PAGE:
A couple of cormorants and kingfishers were the only other birds that had ventured out that sunny afternoon.

After some much-needed shut-eye on the heavenly river-side hammocks outside our tent, we went for a stroll around the camp and struck gold. First, we spotted an absolutely gorgeous racquet-tailed Drongo. After following that around for a bit, we spotted a flame-backed woodpecker atop a coconut tree. After using many megabytes on the camera with a trigger-happy finger, we continued down the meandering road. One of the guides at the camp had told us about a spot near a Shiva temple where, if we were lucky, we could spot the Asian Paradise Fly Catcher. Turns out, we weren’t so lucky, but then not completely unlucky either – we ended up spotting a pair of beautiful treepies that were busy devouring the fronds of an areca nut tree.

The next morning, we started early for our much-awaited trek and it did not disappoint. The Salim Ali bird sanctuary itself is a small swathe of forest that is fenced off and visitors are no longer permitted inside. So, we have to make do with other patches of forest in the same area. Thankfully, the birds don’t seem to know the difference and are found in abundance well outside the sanctuary as well 🙂 Down a forest path with some of the tallest trees I’ve ever seen, we went. A kilometre or so later we arrived at a hillock and our guide took us half way up the hillock and asked us to get our cameras and binoculars ready. A fluttering orange minivet was the first to make an appearance. Quick to follow was a well-hidden male Koel, a stunning vernal hanging parrot and the startling bright pompadour green pigeon. But the star attraction of the day were the pair of Malabar Grey Hornbills which showed up on a nearby fig-tree and hung around till pretty much all the fruits on that tree were polished off.

On our trek back, our guide ushered us into a thicket to show us another exotic and hard-to-spot attraction – the Ceylon Frog-mouth. A very odd-looking nocturnal bird, it hides in the thickest of thick bushes during the day and we were lucky that we spotted one. During the night , they flit around with their frog-like mouths open and make a meal of whatever unsuspecting insect flies in.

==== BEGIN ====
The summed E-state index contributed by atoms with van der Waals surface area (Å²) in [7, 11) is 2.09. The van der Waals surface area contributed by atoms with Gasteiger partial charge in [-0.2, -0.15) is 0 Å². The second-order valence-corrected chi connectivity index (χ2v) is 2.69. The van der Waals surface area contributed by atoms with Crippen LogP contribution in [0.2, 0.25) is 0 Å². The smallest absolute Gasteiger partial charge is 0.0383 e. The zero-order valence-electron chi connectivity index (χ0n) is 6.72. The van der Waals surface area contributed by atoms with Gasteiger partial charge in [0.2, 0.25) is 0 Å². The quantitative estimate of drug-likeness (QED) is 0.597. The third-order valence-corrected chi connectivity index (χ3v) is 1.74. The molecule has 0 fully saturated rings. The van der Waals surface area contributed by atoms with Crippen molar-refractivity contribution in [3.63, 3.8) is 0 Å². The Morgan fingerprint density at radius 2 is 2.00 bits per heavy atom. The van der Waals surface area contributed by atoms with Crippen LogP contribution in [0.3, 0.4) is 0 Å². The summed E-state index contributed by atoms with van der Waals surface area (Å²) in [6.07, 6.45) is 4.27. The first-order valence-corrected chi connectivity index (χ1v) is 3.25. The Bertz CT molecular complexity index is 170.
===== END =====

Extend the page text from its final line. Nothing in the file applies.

After crossing a sparkling brook with invitingly  clear water, we ran into a pair of white-bellied woodpeckers climbing a gigantic chini tree that was soaring into the sky. As far as woodpeckers go, these were the biggest I had ever seen – they looked enormous even as they shyly scurried up.

That afternoon, another canoe trip to spot the Osprey proved to be less than fruitful – the majestic bird was nowhere to be seen. A bicycle ride however proved to be quite exciting as I got to spot a colourful Eurasian Kingfisher, the dainty Malabar starling, a pair of smoky little pied kingfishers and dozens of noisy river terns.

Our two nights were done quickly and we returned with wonderful memories of tracking and capturing our feathered friends on camera. Would highly recommend Thattekad to all you birders out there – a veritable paradise for those with a camera or a pair of binoculars in hand. Oh and a book of Indian birds might come in handy unless of course you are gifted with an eidetic memory.